According to the U.S. State Department, as many as 600,000 to 800,000 people are victims of trafficking every year. Most of them are women and children, who are transported across international borders for the purpose of commercial sex, pornography and other forms of exploitation.
Riverside County supervisors are expected today to sign off on two sheriff’s requests for federal grants to support programs aimed at reducing domestic violence and human trafficking.
Sheriff Stan Sniff needs the county Board of Supervisors’ approval to file an application for a U.S. Justice Department “Arrest Policies and Enforcement of Protection Orders Program” grant and an “Enhanced Collaborative Model to Combat Human Trafficking Program” grant.
The size of each funding request was not immediately available.
The anti-domestic violence grant would be shared between the sheriff’s department, other public agencies and nonprofit organizations.
“Sheriff Stanley Sniff … will ensure that … domestic violence victims are protected in their homes, interviewed to support prosecution and provided the opportunity to access services at a Family Justice Center,” the grant application states.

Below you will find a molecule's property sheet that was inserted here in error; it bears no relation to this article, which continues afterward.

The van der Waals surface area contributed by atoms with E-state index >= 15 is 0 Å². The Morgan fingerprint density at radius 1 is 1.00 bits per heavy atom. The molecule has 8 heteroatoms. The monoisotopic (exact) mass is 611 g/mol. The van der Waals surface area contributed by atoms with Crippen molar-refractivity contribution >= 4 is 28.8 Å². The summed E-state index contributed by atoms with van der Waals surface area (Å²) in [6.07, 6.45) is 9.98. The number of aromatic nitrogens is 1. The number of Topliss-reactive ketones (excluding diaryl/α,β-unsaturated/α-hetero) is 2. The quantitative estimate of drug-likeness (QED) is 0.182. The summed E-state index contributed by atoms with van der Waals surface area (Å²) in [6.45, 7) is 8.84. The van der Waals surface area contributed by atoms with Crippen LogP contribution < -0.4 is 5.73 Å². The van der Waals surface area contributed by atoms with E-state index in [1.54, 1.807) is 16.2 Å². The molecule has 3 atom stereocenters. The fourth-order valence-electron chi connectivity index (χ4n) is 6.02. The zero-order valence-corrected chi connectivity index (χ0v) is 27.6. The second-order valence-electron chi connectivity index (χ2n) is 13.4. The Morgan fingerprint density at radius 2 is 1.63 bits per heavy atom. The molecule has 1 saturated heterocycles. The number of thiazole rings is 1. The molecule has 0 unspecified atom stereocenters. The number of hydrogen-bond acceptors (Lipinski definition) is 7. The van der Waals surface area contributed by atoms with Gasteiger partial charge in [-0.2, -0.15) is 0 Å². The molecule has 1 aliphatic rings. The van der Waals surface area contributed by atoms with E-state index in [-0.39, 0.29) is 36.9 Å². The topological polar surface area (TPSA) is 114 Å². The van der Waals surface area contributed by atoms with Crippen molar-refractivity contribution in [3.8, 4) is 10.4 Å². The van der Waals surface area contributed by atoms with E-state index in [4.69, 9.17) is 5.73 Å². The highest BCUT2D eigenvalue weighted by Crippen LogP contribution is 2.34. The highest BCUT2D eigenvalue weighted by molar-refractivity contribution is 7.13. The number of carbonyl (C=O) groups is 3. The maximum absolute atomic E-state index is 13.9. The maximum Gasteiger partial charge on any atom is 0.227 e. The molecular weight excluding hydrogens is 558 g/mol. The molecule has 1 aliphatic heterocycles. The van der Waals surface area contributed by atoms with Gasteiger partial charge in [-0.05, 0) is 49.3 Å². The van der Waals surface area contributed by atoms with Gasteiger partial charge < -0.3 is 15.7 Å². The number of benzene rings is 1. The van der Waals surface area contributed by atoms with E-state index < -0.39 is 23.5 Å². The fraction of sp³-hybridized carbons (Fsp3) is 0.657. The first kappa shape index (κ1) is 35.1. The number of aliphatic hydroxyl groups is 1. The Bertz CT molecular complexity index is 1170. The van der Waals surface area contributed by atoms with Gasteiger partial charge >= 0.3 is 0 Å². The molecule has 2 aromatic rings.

“The sheriff is committed to increasing training for all line personnel in order to ensure the safety of the victims and the responding officers, and to educate them in … dealing with domestic violence.”
The human trafficking prevention grant would fund an “enhanced anti-human trafficking law enforcement task force and victim service (program) designed to identify, rescue and assist foreign and domestic, adult and minor, victims of human trafficking,” according to sheriff’s documents.